My friend Thrush had suggested I visit Sedona. After four days of waiting for a windscreen, I was free to leave Flagstaff. Knowing its lonely AT&T cell tower would fade at the city limits, I phoned to let him know I was on my way south to Yavapai County. I told him about hitting the elk.

“Don’t ask me about meat,” I said.

“I was just gonna suggest…”

Sedona blew me away. Is it sacrilegious to say its craggy red cliffs and chimneys of Sedona impressed me more than the Grand Canyon? Ignoring all the touristy stuff, God put on a great show. For once, I was able to get elk out of my mind.

The Verde Valley disappeared in the rearview mirror. I turned southeast into open desert toward Gunsmoke in Holyshiteitshot County in the southeast corner of Arizona. Evening set in. While fueling up, an RV owner eyed the car, still with tufts of fur.

“Bear?” he asked.

“Nope. Elk.”

“They make good jerky. What did you do with the meat?”

01 February 2018

Just Another January in South Dakota

by Eve Fisher

I don't know if this made the national news, but the South Dakota media was all over the story of a 72 year old SD man, Daniel Lucas, who snow-birded in winter to Arizona, and who never came back last spring and was missing.  Well, they found him.  He killed himself in his car, they say.  His head was in a box, and his body down in a canyon in Maricopa County.  So how did he get dismembered?  Well, apparently a homeless man, Mattew David Hall. found him in his car, dead, and rather than call the police, he moved the body but kept the head to prove that he hadn't killed him...  And kept it for a long, long, long time...  They say that Mr. Hall has mental issues.  Yah think?  I think the guy kind of looks like Nick Nolte, so there's casting if they ever make a movie of it.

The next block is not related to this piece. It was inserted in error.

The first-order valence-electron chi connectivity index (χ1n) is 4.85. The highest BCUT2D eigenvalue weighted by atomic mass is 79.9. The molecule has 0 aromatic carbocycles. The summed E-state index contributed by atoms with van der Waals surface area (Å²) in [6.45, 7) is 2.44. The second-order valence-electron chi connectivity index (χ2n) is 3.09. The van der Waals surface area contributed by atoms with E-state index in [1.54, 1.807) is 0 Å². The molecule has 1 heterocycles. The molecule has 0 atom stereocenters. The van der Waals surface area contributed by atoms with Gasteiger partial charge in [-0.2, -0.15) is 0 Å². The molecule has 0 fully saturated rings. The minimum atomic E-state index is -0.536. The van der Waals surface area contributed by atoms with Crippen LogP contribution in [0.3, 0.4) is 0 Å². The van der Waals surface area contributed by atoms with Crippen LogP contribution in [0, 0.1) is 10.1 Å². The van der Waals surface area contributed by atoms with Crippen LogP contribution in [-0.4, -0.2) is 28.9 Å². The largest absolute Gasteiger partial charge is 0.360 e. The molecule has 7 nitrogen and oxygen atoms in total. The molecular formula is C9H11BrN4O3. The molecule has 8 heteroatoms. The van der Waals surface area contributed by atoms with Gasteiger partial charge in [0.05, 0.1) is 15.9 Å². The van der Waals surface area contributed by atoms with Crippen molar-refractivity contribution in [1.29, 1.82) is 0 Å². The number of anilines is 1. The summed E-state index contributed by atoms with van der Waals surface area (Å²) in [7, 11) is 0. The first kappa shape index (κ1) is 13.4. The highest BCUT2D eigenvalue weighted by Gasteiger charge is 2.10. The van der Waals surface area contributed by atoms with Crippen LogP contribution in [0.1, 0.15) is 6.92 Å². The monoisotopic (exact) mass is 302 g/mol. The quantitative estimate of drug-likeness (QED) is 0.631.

Mattew David Hall


Moving on, we South Dakotans have our own Kremlin connection!  We're so proud.  Paul Erickson, of Vermillion, SD, is a long time Republican campaign operative.  He worked in SD for Trump, and in 2016 Erickson claimed he was on the Trump presidential transition team.  Which is why he sent an email during the 2016 NRA convention to then-presidential candidate Donald Trump with the subtle subject:  "Kremlin Connection":
Image result for paul erickson south dakota
Fun Fact:  Back in 1994 Erickson was an entertainment lawyer
who booked John Wayne Bobbitt
on a “Love Hurts," worldwide media tour.
Subtle, he's not.
"Putin is deadly serious about building a good relationship with Mr. Trump. He wants to extend an invitation to Mr. Trump to visit him in the Kremlin before the election. Let's talk through what has transpired and Senator Sessions' advice on how to proceed."